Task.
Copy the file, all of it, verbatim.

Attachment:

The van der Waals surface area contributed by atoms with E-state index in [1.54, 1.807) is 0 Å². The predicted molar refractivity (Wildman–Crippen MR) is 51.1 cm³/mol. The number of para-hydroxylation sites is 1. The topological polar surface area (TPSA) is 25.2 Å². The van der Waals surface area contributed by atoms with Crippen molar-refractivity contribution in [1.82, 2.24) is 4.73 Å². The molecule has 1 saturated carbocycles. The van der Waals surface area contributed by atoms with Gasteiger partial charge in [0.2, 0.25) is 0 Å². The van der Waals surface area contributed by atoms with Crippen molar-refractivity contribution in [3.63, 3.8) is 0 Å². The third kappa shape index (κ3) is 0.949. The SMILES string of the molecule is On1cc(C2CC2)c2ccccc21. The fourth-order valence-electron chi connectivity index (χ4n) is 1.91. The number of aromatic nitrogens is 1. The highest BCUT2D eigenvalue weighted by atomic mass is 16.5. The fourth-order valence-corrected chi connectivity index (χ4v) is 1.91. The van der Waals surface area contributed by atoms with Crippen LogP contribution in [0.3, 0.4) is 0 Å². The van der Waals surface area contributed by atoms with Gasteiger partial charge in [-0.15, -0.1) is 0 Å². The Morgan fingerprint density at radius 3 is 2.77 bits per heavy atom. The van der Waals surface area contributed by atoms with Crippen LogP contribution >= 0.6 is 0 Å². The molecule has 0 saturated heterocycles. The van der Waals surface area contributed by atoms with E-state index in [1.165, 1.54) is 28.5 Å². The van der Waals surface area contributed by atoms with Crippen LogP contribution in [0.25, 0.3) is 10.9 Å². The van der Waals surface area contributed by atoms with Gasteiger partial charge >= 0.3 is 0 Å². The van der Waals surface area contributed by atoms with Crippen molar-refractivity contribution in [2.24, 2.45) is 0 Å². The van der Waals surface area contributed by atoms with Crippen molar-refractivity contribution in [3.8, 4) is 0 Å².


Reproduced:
The van der Waals surface area contributed by atoms with E-state index in [1.54, 1.807) is 0 Å². The predicted molar refractivity (Wildman–Crippen MR) is 51.1 cm³/mol. The number of para-hydroxylation sites is 1. The topological polar surface area (TPSA) is 25.2 Å². The van der Waals surface area contributed by atoms with Crippen molar-refractivity contribution in [1.82, 2.24) is 4.73 Å². The molecule has 1 saturated carbocycles. The van der Waals surface area contributed by atoms with Gasteiger partial charge in [0.2, 0.25) is 0 Å². The van der Waals surface area contributed by atoms with Crippen molar-refractivity contribution in [3.63, 3.8) is 0 Å². The third kappa shape index (κ3) is 0.949. The SMILES string of the molecule is On1cc(C2CC2)c2ccccc21. The fourth-order valence-electron chi connectivity index (χ4n) is 1.91. The number of aromatic nitrogens is 1. The highest BCUT2D eigenvalue weighted by atomic mass is 16.5. The fourth-order valence-corrected chi connectivity index (χ4v) is 1.91. The van der Waals surface area contributed by atoms with Crippen LogP contribution in [0.3, 0.4) is 0 Å². The van der Waals surface area contributed by atoms with Gasteiger partial charge in [-0.15, -0.1) is 0 Å². The Morgan fingerprint density at radius 3 is 2.77 bits per heavy atom. The van der Waals surface area contributed by atoms with Crippen LogP contribution >= 0.6 is 0 Å². The molecule has 0 saturated heterocycles. The van der Waals surface area contributed by atoms with E-state index in [1.165, 1.54) is 28.5 Å². The van der Waals surface area contributed by atoms with Crippen LogP contribution in [0.25, 0.3) is 10.9 Å². The van der Waals surface area contributed by atoms with Gasteiger partial charge >= 0.3 is 0 Å². The van der Waals surface area contributed by atoms with Crippen molar-refractivity contribution in [2.24, 2.45) is 0 Å². The van der Waals surface area contributed by atoms with Crippen molar-refractivity contribution in [3.8, 4) is 0 Å².